— All countries should actively work to consolidate and strengthen the international nuclear non-proliferation regime and take credible steps to prevent the proliferation of nuclear weapons. They should continue to promote the universal acceptance, authority and effectiveness of the NPT, further strengthen the IAEA system of safeguards and expand acceptance of the Comprehensive Safeguards Agreement and supplementary protocols. All countries should truly implement the relevant resolutions of the UN Security Council, strengthen non-proliferation export controls, and promote stronger international cooperation on the basis of existing international law. At the same time, international non-proliferation efforts should be fair and non-discriminatory and all double-standard practices should be renounced.

 Regional nuclear issues should be resolved through dialogue and negotiations. Maintaining peace and stability and promoting non-proliferation in troubled regions are equally important. Disputes should be resolved through dialogue and negotiations under the existing framework of international law. Sanctions, let alone using force or threatening to use force, are not an effective way to resolve issues.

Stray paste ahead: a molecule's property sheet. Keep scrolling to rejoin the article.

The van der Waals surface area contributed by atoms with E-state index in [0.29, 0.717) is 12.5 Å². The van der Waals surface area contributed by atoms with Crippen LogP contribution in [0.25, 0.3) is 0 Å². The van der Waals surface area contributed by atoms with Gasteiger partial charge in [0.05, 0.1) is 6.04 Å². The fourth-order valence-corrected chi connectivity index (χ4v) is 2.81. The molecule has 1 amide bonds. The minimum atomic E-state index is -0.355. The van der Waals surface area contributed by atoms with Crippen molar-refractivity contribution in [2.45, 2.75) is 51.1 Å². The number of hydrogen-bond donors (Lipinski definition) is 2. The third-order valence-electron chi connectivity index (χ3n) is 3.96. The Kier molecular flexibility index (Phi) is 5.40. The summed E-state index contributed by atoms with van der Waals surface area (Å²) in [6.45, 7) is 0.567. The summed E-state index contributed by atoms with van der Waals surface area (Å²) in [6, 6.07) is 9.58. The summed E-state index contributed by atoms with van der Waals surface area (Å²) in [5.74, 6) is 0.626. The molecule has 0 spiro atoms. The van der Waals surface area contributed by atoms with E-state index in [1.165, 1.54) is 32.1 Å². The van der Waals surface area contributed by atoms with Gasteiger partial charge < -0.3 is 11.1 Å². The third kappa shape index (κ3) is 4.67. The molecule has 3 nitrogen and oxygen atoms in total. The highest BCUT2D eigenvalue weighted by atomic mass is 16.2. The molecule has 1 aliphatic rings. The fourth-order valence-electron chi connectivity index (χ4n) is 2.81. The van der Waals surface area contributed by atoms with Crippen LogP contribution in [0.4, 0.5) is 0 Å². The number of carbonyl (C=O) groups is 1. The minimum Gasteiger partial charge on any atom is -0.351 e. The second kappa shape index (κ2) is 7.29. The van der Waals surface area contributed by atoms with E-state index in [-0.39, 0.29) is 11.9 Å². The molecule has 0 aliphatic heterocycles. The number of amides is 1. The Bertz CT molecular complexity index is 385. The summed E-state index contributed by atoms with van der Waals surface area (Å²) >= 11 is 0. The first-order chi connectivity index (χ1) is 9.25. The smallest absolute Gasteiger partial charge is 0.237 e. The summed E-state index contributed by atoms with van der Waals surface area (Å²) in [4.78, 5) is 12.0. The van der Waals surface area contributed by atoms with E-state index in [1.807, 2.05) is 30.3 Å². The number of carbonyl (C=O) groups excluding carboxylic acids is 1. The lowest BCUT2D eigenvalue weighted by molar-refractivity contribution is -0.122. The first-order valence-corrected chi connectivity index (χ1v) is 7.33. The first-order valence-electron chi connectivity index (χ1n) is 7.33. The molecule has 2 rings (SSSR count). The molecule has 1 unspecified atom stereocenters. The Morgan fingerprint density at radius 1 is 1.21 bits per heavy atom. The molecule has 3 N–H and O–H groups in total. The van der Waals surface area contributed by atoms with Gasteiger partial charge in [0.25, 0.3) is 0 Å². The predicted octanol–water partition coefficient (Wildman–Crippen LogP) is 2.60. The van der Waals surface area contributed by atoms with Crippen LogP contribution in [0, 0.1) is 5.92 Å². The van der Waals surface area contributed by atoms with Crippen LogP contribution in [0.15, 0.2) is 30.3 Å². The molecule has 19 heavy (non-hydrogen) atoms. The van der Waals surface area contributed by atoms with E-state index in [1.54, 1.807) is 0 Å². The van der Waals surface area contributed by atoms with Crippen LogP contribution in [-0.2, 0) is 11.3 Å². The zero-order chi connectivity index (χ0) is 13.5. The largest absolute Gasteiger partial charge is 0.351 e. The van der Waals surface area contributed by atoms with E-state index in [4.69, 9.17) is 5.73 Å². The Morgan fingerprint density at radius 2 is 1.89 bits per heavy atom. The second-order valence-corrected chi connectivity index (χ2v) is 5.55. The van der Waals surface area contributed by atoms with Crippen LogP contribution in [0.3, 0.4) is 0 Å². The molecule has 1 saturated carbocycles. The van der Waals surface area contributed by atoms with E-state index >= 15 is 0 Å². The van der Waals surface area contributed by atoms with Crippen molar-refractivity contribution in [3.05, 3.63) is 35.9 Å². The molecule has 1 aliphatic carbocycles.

— All countries should actively work for international cooperation in the peaceful use of nuclear energy and take vigorous steps to enhance nuclear security. The peaceful use of nuclear energy is the inalienable right of signatories to the NPT and should be fully respected. International efforts aimed at preventing the proliferation of nuclear weapons and strengthening nuclear security should not harm the legitimate right of any country, particularly the right of developing countries, to make peaceful use of nuclear energy. The IAEA should play an active role in ensuring the right of all countries to make peaceful use of nuclear energy.